- Lack of consensus on the processes the system should support
- Going paperless not seen as a top priority by the organization
- Political land field
- No clear ownership for a paperless system
Step 4: How will you measure success and communicate it
One of the most crucial elements of transitioning to managing documentation electronically is how you measure success and then communicate this success to add further weight to the decision. Although this step is not something you'll find in every business case document, it's definitely valuable information that is going to help you build and maintain momentum.
In order to truly understand the potential success of a paperless system, you will need to understand the state of your current processes, and their performance. An understanding of what the situation is like right now will provide you with a baseline to work from. As you're already working with your key stakeholders, collecting this information shouldn’t be too difficult. If you don't have this information readily available, take the time to research this as it will give you key figures that will allow you to show success later on.
One of the many benefits of using an electronic system is the ability to, rather simply, extract and trend on data being managed within the system through key performance indicators (KPIs). Once implemented you can compare the performance values of the new system with those of your previous state which will give you the ability to measure the level of success.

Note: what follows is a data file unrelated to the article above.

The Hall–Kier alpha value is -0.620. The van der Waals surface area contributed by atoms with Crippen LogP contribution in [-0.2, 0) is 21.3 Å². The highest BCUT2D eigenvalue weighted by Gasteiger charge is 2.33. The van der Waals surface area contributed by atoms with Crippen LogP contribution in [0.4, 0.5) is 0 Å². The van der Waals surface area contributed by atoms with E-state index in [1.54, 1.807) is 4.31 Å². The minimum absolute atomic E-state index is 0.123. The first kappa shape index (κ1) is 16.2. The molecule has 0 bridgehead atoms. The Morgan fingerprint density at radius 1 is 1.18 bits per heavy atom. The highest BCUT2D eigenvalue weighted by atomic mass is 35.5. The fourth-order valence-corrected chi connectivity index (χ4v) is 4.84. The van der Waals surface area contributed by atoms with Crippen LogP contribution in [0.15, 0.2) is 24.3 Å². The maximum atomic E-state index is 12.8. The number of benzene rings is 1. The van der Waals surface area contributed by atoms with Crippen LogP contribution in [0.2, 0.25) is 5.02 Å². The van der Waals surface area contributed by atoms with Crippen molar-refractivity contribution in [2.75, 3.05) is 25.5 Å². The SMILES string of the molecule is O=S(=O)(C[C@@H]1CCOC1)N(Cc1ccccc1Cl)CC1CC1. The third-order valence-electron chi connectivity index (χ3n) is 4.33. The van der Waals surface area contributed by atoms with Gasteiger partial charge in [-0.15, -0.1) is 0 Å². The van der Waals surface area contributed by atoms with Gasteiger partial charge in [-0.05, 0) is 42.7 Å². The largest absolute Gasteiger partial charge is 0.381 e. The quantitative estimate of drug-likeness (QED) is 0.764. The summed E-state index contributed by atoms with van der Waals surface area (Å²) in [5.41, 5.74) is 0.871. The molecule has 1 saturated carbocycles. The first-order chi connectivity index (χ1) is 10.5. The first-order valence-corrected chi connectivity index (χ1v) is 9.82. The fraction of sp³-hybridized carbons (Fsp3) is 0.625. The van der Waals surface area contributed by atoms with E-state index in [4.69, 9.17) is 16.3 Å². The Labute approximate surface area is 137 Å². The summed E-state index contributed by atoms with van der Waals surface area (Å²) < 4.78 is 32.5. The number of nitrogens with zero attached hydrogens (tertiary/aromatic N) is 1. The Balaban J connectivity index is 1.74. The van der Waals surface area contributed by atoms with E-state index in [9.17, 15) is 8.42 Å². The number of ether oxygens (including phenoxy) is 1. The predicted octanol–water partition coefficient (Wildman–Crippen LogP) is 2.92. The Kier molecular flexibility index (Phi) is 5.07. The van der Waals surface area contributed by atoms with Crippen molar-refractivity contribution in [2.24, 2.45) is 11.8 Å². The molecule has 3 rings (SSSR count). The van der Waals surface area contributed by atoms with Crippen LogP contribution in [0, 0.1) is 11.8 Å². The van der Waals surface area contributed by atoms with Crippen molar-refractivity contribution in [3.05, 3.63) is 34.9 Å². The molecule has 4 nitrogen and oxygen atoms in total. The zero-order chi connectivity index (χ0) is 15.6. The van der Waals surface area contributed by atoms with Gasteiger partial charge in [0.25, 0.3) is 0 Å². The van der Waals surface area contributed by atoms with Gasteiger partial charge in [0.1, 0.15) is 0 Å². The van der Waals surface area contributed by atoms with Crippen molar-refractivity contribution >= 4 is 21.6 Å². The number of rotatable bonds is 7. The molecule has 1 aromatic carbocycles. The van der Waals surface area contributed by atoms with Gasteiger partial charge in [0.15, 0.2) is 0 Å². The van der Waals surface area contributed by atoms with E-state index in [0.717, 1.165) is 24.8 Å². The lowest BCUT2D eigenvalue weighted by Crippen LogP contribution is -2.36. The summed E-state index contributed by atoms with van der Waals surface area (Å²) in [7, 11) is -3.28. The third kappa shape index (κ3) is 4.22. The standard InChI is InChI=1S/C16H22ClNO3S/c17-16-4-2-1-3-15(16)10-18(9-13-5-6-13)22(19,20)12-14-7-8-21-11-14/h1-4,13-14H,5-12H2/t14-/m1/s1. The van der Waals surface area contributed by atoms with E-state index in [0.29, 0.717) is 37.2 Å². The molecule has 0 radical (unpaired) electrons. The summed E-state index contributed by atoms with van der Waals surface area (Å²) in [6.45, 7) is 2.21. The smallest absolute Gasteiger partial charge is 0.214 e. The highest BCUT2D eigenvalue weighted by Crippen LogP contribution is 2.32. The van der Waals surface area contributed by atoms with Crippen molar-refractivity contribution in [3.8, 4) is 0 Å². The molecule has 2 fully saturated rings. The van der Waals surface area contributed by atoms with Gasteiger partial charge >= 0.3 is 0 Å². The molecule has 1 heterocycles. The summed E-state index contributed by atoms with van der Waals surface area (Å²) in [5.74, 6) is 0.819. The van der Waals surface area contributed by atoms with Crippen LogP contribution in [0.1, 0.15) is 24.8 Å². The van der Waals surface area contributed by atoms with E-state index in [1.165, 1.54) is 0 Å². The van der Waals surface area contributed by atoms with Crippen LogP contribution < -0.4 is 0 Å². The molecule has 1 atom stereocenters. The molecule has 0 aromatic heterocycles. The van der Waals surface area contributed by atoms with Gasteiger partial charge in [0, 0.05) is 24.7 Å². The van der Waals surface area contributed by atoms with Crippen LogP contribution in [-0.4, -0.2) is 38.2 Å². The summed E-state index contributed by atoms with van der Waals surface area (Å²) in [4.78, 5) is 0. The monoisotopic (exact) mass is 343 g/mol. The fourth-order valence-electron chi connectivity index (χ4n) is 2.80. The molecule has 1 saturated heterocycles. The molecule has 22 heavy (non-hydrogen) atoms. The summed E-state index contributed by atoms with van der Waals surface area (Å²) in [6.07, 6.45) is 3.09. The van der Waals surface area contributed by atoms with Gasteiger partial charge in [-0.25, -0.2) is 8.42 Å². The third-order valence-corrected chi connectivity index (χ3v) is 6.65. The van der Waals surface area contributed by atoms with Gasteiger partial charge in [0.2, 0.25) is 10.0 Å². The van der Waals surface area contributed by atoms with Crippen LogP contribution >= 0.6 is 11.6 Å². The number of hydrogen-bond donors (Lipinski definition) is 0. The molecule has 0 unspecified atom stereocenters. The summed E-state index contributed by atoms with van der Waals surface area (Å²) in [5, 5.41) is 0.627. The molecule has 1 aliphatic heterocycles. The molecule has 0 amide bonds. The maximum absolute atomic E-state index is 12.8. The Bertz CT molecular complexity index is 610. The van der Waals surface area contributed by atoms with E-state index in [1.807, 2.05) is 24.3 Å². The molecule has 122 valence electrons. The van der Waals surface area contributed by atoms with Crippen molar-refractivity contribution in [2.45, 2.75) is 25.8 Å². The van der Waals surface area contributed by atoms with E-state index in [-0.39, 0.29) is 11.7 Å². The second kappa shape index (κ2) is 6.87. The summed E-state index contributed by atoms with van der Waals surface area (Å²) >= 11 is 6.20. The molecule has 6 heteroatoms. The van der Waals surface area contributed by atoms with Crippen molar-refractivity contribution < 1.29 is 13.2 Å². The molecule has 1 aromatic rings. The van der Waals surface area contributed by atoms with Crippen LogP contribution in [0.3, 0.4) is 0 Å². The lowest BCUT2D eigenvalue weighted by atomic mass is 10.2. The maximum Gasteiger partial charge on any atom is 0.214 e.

In a perfect world, your system goes live and revolutionizes your organization, saves a ton of money and increases productivity tenfold. Great, but how do you then communicate this success effectively so that it makes the biggest impact? It can sometimes be useful to show upper management and the executives how you plan to communicate the successes and wins of this new change after you’ve implemented.
If you have a marketing or PR department, now would be the time to consult them on the best way to communicate your potential successes, and detail high-level plans to roll out information to the entire company. There are many ways to communicate the benefits and it's important you plan activity that is aligned, not only with your company's culture but your ability to execute these activities.
Step 5: A Business Case as an Evolving Document
Congratulations! Your business case is complete, present it to management and put it in a filing cabinet somewhere and let it collect dust until you hear from the team. Not so fast!
We do not operate in a static world. As we continue to obtain more information, the nature of the going paperless effort will solidify and new critical elements will be identified. Naturally, as these changes occur, our business case will have to adapt accordingly. At every stage of the process, invest the time to go back and review your business case. Confirm that what lies within it is still relevant and accurate and that the on-going or planned work is still aligned with the original vision. This recurring and periodic activity can save you a lot of work and explanation work later on, and it will help your team stay focus on the end goal you have set for yourself.